Tuesday, July 04, 2017

We all have our own poison

What's your poison?

Everyone has one. For some, it could be expensive branded watches. For others, it could be handbags with Italian names on it. But a poison need not be expensive things too. It could be something that is 'costly' to your free time, like painting or doing models of tanks etc. It's just something you would willingly go to in your free time.

For those who fuel their poison by spending a disproportionate amount of their salary into it, who are we to say that they are shallow and materialistic? They are not spending our money and they certainly not seeking our permission for it. However, I think as part of the bigger financial bloggers group, we tend to disapprove of such wanton spending. You must save a portion of your salary. Oh, you must separate between needs and wants clearly.




But there is another extreme, someone on the opposite side of the fence. Someone who knows only needs and do nothing to satisfy his wants. It's all the future that matters, and all the spending follows strictly according to plans in order to hit this milestone by that age. Maybe for these people, their poison is an insidious one - to be proud of their own frugality by thumbing down on others. It's something that I hate very much whenever people are talking about hitting x amount by y age. They treat savings like a sports, where everyone is competing with each other by subtle hints of how much they can withstand hardship and control their wants. What's the reward? Boasting rights.

I see financial independence as a more holistic ideal though, not just the cold hard math. To really reach financial independence, you must be free of money. Usually people take it to mean that they have all the money they need for their expenses without having to work ever again. But I think being free of money means we no longer treat money as a symbol to accumulate, to show off, or to satisfy some inner psychological needs, but to see it as a means to exchange it for something that serves a greater good. In that sense, a millionaire who holds his money so tightly is as equally shackled as a indebted man who spends all his money on material goods. Both are still controlled by money, but each is satisfied by different aspects of money, with the former treating money as a security blanket and the latter treating it as a power and status symbol.

Some people are so poor they only have money.

But let's get back to our poison. I used to spend quite a lot of money buying guitars and amps. I'm not that good enough to justify those purchases, so I inherently know it is wrong. After dabbling with it so some years, I hardly touch them now and they are all lying in cabinets and shelf, acting as re-purposed dust collector. Oh, before that, there was a gaming phase where I spend a lot of money buying sega games. Back then, I thought that if only I could have more money, I could spend the whole day gaming away without a care in the world. Little do I know that years later, when I have the means to fund my gaming adventures, living vicariously as an elf or a wizard blasting away at demons that threatened to destroy the world, I no longer have the time to play. How many years of my life had been spent chasing digital gold coins and collecting unique, digital swords, staves and shields?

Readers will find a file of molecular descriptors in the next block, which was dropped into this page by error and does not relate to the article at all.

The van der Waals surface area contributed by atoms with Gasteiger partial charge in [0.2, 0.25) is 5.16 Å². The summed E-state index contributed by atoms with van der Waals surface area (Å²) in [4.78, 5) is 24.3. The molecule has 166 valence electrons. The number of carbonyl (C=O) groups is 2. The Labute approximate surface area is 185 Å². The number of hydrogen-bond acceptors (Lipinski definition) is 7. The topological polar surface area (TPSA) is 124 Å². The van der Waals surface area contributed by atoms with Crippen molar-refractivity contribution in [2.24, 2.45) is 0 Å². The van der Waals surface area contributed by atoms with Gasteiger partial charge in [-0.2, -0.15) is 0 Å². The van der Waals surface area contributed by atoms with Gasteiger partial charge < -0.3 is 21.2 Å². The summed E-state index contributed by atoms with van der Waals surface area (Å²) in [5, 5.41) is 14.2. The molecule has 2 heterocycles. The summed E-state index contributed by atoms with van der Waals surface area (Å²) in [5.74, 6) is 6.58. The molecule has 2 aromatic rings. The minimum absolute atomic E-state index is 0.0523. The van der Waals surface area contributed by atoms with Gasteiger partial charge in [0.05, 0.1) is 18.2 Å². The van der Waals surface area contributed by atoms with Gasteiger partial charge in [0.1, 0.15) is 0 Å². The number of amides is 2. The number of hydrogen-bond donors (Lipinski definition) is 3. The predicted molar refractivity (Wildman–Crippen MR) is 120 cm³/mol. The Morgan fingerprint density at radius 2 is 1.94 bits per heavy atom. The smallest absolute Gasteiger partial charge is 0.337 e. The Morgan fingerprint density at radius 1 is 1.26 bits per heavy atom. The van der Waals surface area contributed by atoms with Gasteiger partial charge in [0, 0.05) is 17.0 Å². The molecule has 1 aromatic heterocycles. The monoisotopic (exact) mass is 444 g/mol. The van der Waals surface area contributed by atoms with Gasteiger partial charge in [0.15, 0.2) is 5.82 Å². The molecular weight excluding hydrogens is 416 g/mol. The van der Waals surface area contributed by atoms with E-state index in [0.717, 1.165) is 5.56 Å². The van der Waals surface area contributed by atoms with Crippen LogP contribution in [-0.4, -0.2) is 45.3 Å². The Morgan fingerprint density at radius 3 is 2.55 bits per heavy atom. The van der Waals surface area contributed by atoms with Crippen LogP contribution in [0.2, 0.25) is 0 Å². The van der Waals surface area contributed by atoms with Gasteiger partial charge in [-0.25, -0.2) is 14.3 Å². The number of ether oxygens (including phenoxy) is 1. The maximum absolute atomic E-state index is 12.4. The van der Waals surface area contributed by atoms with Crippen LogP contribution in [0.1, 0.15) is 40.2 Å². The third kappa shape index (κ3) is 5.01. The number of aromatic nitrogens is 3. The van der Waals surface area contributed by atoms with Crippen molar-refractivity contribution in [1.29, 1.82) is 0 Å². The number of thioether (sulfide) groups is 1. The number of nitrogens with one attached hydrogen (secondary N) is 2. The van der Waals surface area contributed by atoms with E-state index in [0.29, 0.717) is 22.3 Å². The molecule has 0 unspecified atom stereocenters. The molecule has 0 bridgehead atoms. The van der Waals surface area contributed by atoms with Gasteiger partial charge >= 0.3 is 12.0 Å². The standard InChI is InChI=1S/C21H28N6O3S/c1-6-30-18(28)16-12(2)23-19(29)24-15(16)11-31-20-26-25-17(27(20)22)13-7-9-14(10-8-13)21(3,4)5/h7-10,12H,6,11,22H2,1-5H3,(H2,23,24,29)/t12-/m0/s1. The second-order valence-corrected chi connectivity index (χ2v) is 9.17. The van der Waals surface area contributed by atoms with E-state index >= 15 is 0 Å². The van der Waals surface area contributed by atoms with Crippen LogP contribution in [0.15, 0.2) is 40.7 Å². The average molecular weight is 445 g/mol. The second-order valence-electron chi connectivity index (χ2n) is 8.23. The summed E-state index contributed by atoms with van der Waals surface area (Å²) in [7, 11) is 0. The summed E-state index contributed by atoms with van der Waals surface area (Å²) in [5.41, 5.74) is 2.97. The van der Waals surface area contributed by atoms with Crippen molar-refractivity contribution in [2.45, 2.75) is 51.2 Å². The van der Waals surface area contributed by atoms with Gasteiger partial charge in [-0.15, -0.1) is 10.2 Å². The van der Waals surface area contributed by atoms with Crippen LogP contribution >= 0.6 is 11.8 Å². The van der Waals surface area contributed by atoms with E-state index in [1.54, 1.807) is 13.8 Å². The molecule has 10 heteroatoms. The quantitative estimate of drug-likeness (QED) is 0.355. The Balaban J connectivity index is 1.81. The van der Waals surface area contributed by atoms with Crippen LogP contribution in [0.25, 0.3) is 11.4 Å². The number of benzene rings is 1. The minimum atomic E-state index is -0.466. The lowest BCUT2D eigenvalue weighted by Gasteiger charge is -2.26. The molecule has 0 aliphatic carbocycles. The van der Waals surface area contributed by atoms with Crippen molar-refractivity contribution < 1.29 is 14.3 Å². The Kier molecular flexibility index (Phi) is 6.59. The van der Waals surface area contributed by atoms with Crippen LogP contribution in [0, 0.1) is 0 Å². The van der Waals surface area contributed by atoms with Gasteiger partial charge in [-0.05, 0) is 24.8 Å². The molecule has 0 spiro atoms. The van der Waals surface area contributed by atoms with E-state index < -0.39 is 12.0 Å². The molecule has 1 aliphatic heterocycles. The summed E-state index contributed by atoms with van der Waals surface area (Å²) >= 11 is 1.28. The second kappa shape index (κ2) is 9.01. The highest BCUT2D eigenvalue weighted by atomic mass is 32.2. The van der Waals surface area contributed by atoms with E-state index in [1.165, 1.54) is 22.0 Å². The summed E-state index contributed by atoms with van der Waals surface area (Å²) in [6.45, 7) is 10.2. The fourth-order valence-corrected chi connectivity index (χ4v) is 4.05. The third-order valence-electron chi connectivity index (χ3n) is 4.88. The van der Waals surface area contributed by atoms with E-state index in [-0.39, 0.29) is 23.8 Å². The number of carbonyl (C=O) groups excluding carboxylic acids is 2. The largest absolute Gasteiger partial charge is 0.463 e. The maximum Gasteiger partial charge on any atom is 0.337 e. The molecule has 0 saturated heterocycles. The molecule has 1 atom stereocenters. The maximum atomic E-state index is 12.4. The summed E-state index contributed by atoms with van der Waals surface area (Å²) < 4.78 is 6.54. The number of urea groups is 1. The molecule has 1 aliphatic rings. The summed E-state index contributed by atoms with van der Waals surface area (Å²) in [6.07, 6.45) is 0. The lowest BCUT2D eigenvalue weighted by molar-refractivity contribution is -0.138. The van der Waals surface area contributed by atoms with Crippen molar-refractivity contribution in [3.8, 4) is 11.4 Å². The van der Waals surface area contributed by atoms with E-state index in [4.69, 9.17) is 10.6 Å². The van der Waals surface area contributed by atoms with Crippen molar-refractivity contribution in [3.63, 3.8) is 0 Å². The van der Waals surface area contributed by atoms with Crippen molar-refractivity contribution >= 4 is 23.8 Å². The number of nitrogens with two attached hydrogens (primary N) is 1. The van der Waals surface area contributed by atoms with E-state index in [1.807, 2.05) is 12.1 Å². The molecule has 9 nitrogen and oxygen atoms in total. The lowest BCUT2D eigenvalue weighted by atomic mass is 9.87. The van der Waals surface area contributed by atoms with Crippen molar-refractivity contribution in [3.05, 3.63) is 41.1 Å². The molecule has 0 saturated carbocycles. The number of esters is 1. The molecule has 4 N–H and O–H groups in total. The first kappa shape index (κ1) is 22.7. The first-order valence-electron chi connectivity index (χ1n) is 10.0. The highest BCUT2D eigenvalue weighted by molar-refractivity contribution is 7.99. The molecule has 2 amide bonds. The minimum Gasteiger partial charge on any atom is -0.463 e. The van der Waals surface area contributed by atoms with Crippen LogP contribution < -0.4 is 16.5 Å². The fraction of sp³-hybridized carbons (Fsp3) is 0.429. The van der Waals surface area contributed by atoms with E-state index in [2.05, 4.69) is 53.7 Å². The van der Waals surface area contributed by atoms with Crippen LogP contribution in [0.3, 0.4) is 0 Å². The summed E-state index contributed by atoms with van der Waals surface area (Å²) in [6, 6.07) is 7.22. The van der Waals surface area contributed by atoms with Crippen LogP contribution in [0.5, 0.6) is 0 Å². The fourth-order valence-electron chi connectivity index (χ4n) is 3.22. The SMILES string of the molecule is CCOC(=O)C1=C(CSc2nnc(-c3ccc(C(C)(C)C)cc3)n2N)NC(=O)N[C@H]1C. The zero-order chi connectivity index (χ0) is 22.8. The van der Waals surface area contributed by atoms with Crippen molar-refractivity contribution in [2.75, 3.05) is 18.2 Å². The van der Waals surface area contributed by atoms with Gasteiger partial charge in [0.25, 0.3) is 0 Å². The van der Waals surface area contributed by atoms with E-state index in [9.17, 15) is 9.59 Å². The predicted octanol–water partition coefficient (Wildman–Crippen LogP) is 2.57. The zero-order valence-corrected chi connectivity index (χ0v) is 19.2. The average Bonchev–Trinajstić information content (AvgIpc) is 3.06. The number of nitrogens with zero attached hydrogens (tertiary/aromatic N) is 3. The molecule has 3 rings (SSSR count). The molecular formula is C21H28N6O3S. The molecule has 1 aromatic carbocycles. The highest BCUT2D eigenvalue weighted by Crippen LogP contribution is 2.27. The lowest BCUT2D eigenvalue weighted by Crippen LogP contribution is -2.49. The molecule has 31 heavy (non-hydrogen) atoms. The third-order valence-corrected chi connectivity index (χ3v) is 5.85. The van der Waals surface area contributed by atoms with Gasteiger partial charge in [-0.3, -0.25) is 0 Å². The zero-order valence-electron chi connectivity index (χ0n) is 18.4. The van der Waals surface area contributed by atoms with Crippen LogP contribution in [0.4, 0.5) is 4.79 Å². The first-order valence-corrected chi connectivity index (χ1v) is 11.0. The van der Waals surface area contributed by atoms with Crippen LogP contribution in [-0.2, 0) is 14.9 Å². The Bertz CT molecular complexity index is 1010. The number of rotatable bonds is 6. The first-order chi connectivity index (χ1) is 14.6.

While I don't regret the time and money spent on such poisons (oh, they are such joy), one must wonder what is it that I do love so much currently that will inevitably walk down the same path as my old sega games and my dust collecting guitars?

Do I want to continue doing it now, knowing that my passion for it might run out in the future? Or should I abandon it and embrace minimalism? Could minimalism be, by itself, a re-purposed dust collector in the near future?

That is a thought worth thinking about. Perhaps, like all medicines, the dosage makes the poison.

Wednesday, June 28, 2017

Bigscribe mega event of the year: Investors Exchange 2017

Bigscribe is having a mega event, called Investors Exchange 2017, this July. Those who know Bigscribe and had attended their value for money talk would know that everyone takes away something of value from attending the talk, so this mega event is no difference. Here's the line up of the speakers and their topics:

Teh Hooi Ling - Strategies for successful equities investing

She is a former SPH journalist and author of the "Show me the Money" series. She has her own fund now, called Inclusif Value Fund. I read her books and loved her articles on straits times, and found her to be sensible and always a delight to read.

Xeo Lye - Identify market trends the George Soros way (writes on Xeolyenomics blog)

I know him as a great runner and the designer and founder of the financial/economics game Wongamania. He is a macro person and has very deep knowledge of economics and how to apply it to investing on an individual level.

Vina Ip - 7 Deadly sins of Singapore property buyers (writes on Propertysoul blog)

If you want to find out about properties, she is the default blog to go to. She has many years of experience and offers great advice on everything related to property. Can't go too wrong if you are interested to learn more about property.

Joel Sim - Master your mind, master the market (writes on mrfinancesavvy blog)

I know him as a equities broker and is a great trader. He will share with you about his craft as a professional trader and what are the things we should look out for. His years of experience in his field makes him someone that I will listen to.

Christopher Ng - 50 Shades of dividends investing (writes on Tree of prosperity blog)

What a sexy titillating title. He is very much himself over here and he shares actual experience with his status as a financial free man. Chris always do his research and shares it with folks who attends his talks. It can be controversial and unconventional, but I guarantee it will definitely set you thinking.